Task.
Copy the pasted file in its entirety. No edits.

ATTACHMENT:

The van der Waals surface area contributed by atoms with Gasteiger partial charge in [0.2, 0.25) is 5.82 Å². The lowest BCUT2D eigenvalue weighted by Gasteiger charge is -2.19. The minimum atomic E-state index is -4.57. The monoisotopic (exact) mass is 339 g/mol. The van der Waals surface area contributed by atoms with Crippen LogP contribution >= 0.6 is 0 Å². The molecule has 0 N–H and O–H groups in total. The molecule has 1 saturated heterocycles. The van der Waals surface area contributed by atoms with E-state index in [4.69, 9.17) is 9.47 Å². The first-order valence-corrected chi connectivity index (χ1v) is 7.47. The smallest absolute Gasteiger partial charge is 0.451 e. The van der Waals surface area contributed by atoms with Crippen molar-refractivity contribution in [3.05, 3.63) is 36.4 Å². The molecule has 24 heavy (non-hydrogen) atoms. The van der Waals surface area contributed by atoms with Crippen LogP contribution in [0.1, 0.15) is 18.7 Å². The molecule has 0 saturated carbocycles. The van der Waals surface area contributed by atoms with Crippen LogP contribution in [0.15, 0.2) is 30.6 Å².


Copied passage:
The van der Waals surface area contributed by atoms with Gasteiger partial charge in [0.2, 0.25) is 5.82 Å². The lowest BCUT2D eigenvalue weighted by Gasteiger charge is -2.19. The minimum atomic E-state index is -4.57. The monoisotopic (exact) mass is 339 g/mol. The van der Waals surface area contributed by atoms with Crippen LogP contribution >= 0.6 is 0 Å². The molecule has 0 N–H and O–H groups in total. The molecule has 1 saturated heterocycles. The van der Waals surface area contributed by atoms with E-state index in [4.69, 9.17) is 9.47 Å². The first-order valence-corrected chi connectivity index (χ1v) is 7.47. The smallest absolute Gasteiger partial charge is 0.451 e. The van der Waals surface area contributed by atoms with Crippen molar-refractivity contribution in [3.05, 3.63) is 36.4 Å². The molecule has 24 heavy (non-hydrogen) atoms. The van der Waals surface area contributed by atoms with Crippen LogP contribution in [0.1, 0.15) is 18.7 Å². The molecule has 0 saturated carbocycles. The van der Waals surface area contributed by atoms with Crippen LogP contribution in [0.15, 0.2) is 30.6 Å².